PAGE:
In this video, Dr Katie Deming, a radiation oncologist and healthcare leader, talks about language and communication in the context of cancer. She points out what she herself did not realise for years: How people talk about cancer often has very negative connotations and can therefore have a negative impact on the healing of patients.

In particular, the use of the word “survivor” in everyday language should be questioned. The National Cancer Institute defines a person who has cancer as a “survivor” from the time of diagnosis until the end of their life, even if their cancer is sometimes terminal. Dr Deming is now sensitive to this use of the word because she has heard from many patients that they do not like the term because many of the comments about the word “survivor” are of a negative tone. Many feel that the word “survivor” is dismissing the disease – dismissing the individual experience of each patient, dismissing the fear of getting sick again, dismissing the negative consequences after recovery and also dismissing the fact that not everyone survives the disease. The term “survivor” also reminds many people of the difficult phases of life during the disease and the high risk of mortality.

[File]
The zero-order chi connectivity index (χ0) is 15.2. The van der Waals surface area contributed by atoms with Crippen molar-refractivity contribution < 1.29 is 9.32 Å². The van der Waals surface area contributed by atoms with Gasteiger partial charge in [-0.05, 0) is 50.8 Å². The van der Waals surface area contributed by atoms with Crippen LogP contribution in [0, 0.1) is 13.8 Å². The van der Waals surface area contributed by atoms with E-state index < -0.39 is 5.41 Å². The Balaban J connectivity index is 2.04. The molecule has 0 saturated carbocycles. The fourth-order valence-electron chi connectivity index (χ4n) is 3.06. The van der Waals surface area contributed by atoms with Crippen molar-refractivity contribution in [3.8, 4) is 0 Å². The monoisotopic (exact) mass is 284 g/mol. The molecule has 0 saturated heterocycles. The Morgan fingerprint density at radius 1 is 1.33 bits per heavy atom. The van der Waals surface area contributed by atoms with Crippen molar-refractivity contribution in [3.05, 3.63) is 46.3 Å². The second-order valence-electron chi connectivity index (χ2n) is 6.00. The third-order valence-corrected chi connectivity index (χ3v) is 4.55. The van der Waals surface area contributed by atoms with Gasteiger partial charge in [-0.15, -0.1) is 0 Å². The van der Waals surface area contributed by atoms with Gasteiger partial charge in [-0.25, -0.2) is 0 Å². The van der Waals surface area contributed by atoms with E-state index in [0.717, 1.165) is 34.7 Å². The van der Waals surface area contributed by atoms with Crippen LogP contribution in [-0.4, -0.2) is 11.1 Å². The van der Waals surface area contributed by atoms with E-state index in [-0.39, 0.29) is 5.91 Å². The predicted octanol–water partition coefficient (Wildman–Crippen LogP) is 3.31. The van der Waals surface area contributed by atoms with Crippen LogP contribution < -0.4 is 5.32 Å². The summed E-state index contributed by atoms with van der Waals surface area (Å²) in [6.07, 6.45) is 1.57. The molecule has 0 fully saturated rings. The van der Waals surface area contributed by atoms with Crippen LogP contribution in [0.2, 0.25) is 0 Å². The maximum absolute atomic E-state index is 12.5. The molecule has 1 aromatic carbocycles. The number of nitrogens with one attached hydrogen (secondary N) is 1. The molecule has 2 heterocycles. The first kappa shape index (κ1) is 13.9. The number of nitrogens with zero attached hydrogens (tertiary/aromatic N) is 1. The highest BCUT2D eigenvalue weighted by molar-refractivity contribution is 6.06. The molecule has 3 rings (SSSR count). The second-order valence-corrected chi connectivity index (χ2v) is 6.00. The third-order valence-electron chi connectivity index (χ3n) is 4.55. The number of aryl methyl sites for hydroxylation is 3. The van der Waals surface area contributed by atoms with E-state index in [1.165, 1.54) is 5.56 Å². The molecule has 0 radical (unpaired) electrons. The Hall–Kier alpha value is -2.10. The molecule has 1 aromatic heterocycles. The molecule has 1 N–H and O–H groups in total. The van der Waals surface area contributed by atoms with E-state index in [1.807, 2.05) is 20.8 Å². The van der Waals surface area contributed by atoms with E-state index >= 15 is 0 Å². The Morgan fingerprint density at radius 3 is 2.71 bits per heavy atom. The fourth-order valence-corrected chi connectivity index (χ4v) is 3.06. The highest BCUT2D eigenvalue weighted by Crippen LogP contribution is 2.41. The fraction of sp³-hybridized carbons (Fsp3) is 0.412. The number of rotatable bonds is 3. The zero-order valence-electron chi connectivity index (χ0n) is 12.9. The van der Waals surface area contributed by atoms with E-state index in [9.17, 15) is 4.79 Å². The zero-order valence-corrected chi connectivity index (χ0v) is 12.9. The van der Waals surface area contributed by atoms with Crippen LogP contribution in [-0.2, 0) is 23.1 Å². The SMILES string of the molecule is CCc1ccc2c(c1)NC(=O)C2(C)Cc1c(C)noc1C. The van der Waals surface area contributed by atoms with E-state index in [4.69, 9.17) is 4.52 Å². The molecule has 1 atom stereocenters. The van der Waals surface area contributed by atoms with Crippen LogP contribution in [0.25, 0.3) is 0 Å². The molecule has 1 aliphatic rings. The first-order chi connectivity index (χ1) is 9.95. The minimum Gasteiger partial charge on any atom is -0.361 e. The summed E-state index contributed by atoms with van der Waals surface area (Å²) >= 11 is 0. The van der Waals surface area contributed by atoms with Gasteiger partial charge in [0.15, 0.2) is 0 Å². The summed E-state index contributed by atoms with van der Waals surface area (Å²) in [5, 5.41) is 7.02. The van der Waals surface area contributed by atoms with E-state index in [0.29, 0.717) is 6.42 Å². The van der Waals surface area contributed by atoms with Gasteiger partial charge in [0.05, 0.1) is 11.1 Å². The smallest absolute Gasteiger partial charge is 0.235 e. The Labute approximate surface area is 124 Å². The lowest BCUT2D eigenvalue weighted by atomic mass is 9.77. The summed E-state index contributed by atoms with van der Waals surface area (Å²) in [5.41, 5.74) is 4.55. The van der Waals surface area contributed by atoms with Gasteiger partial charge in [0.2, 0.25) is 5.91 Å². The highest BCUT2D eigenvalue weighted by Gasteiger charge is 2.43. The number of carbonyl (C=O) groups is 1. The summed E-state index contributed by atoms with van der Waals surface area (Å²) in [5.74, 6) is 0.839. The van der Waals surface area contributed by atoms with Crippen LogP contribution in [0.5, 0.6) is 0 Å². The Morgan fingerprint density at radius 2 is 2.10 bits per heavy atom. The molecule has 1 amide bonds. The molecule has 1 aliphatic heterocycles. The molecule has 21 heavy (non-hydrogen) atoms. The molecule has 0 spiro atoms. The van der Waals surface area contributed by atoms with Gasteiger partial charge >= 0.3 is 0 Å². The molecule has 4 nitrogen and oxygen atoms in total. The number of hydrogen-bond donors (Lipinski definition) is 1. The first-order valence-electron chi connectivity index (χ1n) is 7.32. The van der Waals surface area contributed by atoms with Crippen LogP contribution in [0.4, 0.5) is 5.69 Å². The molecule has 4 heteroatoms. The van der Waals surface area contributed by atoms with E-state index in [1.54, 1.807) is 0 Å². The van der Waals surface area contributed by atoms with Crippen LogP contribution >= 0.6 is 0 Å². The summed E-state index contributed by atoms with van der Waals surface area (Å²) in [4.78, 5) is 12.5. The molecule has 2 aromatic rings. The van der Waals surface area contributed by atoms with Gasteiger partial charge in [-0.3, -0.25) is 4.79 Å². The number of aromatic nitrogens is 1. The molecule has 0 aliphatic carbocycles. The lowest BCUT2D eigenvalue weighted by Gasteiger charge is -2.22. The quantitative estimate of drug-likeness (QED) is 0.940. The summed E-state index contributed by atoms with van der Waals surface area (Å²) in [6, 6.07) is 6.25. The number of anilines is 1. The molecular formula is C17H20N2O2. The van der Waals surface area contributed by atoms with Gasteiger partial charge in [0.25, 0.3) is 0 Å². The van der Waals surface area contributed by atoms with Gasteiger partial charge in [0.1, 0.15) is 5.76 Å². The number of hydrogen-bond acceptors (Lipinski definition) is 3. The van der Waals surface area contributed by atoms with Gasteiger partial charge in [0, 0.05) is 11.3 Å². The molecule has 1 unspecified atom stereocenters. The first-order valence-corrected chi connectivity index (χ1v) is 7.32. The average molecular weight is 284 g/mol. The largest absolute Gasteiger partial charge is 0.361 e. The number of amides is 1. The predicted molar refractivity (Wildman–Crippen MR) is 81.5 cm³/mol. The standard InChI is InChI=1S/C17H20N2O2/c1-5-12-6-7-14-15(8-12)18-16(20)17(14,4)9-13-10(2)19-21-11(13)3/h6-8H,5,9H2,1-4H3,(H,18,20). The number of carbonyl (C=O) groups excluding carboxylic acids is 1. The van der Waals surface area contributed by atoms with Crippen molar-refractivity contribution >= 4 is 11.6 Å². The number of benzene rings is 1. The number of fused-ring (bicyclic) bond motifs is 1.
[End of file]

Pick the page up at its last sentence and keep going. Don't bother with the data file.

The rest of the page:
First of all, it is important to understand that language can have a great influence on the emotional state and subsequently even on the immune system of patients – so-called “battle language” is therefore usually not helpful or even harmful for them. But in what words and in what manner should cancer and topic-related content be talked about? Dr. Deming summarises the most important points as follows:
1. Get curious and ask, how can I best support you? What words can I use?
2. Recognize that your loved one’s experience of your interactions goes beyond your words. So ask yourself, what do you want them to feel?
3. Ask for feedback on what you’re already doing. Ask them, what can I do even better to support you?
What words should I use?
2. Recognise that the experience the person is having in the interactions with you goes beyond your spoken words. So ask yourself what you want the person to feel and how you can make them feel that way (with words and
3. Ask for feedback on what you are already doing and saying. Ask the person: What can I do better to support you?

You can find more thought-provoking ideas and important tips for using language in the context of cancer by watching the video.